How a 4000-year-old textile became a ubiquitous design accessory
Block print is a common sight in home design, whether it’s covering cushions, upholstery, or decorating napkins on a table. Despite all its beauty and popularity, this textile tells a complicated story that spans the ages and shows the power of craftsmanship in the face of colonization.
Block printing is believed to have its origins in China over 4,000 years ago, before spreading throughout Asia and the world. The earliest record of block printing, however, is not on fabric but on a book known as the Diamond Sutra, which was printed 300 years before Gutenberg’s Bible. The story of India’s journey to become the epicenter of block printing, however, is complicated.
“The story is uneven,” says Preeti Gopinath, director of the MFA textile program at the New School, because “the story of the Indians comes from what the invaders wrote.” But as the best historians can piece together, the story begins in today’s Uzbekistan with Bābur, a descendant of Genghis Khan. He invaded India in the early 16th century, securing power to the burgeoning Mughal dynasty, whose rule lasted more than 200 years and its influence even longer.
Mughal rulers widely patronized the arts throughout their dynasty, and the Mughal style came to define huge parts of Indian art as we know it today, touching everything from printing to block at Taj Mahal. “There is a very distinct flavor in Mughal art and design,” Gopinath explains. Block printing was a particular favorite of Mughal emperors. Shah Jahan, the emperor who built the Taj Mahal, was known for his strong taste for textiles. The entire textile industry flourished under Mughal patronage, and many artisans still work in the same historic centers of Gujrat and Rajasthan that supported the Mughals during their reign.
Block printing techniques have remained largely unchanged since the days of the Mughals, at least where printing continues to be done by hand. Most block printed textiles come in one of three ways: direct, resistance, or discharge printing. All prints begin with a block of wood hand carved by artisans who usually learn the trade from their families. The work requires a delicate but skillful hand. Sculptors create a block for each element of the design, which means that in a design there are blocks for each border, group of leaves or style of flower.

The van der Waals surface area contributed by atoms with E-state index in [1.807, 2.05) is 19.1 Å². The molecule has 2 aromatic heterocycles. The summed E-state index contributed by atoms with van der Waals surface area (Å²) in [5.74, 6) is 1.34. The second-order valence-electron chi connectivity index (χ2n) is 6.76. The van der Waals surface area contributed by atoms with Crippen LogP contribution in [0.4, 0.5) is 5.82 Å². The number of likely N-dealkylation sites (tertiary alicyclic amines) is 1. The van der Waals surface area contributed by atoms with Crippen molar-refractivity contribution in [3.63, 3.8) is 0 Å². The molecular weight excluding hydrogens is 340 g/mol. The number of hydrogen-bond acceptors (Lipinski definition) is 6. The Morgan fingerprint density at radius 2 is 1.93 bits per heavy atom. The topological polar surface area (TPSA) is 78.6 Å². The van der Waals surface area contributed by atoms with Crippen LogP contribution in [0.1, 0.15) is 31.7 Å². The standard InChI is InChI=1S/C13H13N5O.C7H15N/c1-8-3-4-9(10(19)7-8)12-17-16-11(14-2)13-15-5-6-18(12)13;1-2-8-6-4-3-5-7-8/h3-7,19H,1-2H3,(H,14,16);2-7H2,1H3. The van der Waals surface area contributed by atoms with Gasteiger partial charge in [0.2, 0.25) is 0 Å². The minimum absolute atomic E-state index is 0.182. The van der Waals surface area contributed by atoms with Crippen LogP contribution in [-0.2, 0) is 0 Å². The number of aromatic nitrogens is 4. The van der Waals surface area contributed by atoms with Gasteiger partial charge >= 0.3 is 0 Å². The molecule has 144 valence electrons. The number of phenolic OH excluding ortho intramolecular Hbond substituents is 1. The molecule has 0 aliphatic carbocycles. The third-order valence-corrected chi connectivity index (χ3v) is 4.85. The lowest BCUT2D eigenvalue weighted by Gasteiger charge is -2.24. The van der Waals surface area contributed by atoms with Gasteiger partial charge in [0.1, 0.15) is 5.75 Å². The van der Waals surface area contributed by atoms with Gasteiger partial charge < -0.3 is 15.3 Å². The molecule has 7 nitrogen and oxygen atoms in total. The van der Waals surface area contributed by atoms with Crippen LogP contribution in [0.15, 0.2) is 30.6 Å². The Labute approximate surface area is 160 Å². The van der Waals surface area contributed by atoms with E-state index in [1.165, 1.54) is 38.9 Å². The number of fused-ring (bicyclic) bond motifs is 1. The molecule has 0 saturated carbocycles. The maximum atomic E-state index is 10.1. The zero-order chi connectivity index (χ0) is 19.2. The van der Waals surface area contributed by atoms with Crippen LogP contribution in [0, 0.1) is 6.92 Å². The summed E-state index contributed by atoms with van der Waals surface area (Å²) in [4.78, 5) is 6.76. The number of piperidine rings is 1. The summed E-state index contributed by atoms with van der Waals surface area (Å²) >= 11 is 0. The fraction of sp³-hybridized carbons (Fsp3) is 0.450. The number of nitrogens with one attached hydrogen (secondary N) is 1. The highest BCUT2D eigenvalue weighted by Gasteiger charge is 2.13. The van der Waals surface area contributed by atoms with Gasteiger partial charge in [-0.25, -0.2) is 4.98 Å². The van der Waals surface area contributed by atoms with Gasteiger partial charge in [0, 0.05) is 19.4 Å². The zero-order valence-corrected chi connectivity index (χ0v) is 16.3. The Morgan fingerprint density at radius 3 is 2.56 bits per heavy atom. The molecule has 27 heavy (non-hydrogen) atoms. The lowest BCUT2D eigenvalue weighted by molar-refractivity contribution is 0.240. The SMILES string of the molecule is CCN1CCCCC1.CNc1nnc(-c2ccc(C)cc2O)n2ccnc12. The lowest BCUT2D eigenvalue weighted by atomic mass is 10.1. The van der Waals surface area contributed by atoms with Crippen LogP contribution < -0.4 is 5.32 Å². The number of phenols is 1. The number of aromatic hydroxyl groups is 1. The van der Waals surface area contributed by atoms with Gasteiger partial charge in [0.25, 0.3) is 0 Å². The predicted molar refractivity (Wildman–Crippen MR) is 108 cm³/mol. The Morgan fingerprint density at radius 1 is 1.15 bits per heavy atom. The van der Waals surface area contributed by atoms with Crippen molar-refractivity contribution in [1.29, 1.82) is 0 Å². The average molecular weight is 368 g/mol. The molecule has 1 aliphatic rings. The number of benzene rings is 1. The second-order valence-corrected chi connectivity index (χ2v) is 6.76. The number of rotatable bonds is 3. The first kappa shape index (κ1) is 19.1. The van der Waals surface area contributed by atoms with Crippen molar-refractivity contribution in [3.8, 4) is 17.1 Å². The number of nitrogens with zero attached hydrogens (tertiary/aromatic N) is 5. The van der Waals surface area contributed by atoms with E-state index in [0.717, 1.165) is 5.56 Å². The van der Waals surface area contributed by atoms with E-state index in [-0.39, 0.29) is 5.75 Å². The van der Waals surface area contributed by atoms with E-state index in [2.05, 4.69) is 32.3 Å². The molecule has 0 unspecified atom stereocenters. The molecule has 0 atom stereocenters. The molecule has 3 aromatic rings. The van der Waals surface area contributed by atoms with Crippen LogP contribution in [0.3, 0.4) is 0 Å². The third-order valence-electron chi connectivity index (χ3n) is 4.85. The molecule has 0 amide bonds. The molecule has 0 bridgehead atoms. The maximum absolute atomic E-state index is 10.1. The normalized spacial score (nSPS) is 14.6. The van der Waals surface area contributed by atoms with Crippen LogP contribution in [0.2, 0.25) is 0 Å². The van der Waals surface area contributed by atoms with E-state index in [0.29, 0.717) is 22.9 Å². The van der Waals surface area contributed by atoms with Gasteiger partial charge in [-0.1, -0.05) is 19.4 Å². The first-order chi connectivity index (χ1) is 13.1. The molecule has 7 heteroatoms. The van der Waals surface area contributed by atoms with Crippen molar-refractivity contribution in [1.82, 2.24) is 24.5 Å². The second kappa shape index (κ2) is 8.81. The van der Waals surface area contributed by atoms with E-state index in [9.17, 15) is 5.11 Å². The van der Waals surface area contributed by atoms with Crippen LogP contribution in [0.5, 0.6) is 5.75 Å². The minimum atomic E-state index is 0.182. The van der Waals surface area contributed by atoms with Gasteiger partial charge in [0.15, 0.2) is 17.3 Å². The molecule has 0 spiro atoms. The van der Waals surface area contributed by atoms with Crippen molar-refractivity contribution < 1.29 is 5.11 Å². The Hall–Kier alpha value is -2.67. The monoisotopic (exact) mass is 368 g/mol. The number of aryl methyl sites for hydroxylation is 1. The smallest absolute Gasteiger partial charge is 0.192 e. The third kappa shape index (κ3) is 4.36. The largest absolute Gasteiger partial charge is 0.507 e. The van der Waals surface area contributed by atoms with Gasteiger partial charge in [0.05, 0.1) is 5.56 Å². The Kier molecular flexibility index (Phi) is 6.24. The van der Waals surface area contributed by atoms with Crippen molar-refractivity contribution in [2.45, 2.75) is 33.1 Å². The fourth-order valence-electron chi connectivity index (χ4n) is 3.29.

The dye is then applied using one of three methods. The straightforward method is the simplest: dip a block in a dye, then dab it on the fabric. Discharge printing is used to create a white pattern on a colored background. Printers place a simple bleach on wooden blocks and dab them to achieve it. Resistant printing occurs in reverse. The wood blocks are dipped in a waxy paste and stamped to create a pattern before the entire piece is stained the final color. Once dried, the dough is removed and the pattern remains intact.
The post-Mughal era saw an increasing consolidation of power among Europeans in India, culminating with the British Raj, who ruled until 1947. The rise of European industrialization meant that Britain began to exporting its textiles to India, forcing national weavers and printers to shut down and people to buy cheap imitations of their once iconic textiles. The British desire for total control has often turned violent: “They literally cut off the fingers of many weavers in India,” says Gopinath. He also threatened to crush the once flourishing industry.
A 2015 exhibition at the Victoria & Albert Museum in London, titled “Indian fabric: textiles in a changing world», Related the state of Indian textiles during the British Raj. The craft is akin to a political statement, according to the museum. Mohandas Gandhi even encouraged people to weave their textiles and don a khadi, a traditional garment that quickly became the symbol of Indian nationalists.
After the end of the Raj, the textile industry took on new life. Writer and activist Pupul Jayakar traveled to New York to attend an exhibition opened at the Museum of Modern Art on Indian textiles in 1955, where she met Charles Eames. The two became friends. Soon after, Eames and his wife Ray toured India and presented the newly formed government with a document titled The India Report, which examined ways in which India could support and improve its traditional cottage industries. The resultant National Institute of Design was founded in 1961 and today is considered the leading authority on Indian handicrafts, working tirelessly to protect and proliferate this art form.
In the 60 years since the creation of the NID, design enthusiasts have sparked a resurgence of interest in block-printed textiles. As their worldwide popularity cemented during the Mughal period, Indian textiles experienced a kind of renaissance abroad, with reverberations being felt in India. “So many young men are going into printing,” says Shreya Shah, founder of an Indian textile company. Living worry.
This celebration of craftsmanship and exuberant patterns fits perfectly with the maximalism that has faded (and returned) over the past 60 years. The chintz and block print is a classic combination. As the National Institute of Design gained momentum, more and more Westerners turned to printers in Jaipur or Ahmedabad. John Robshaw, famous textile designer and lover of block printing, was among them as he spent time at the NID. “These textiles are to me the same as art,” says Robshaw. “It’s art that you live with and use. ”
Art is what these textiles should be considered, says Gopinath. “When I think of block printing, certain things come to mind: the exquisite design, the color, the composition, as well as the hand and heart of a craftsman. For Shah, it’s pretty much the same. “As Indians we know how much we live around beauty,” she said, “and I want the world to know that too.”
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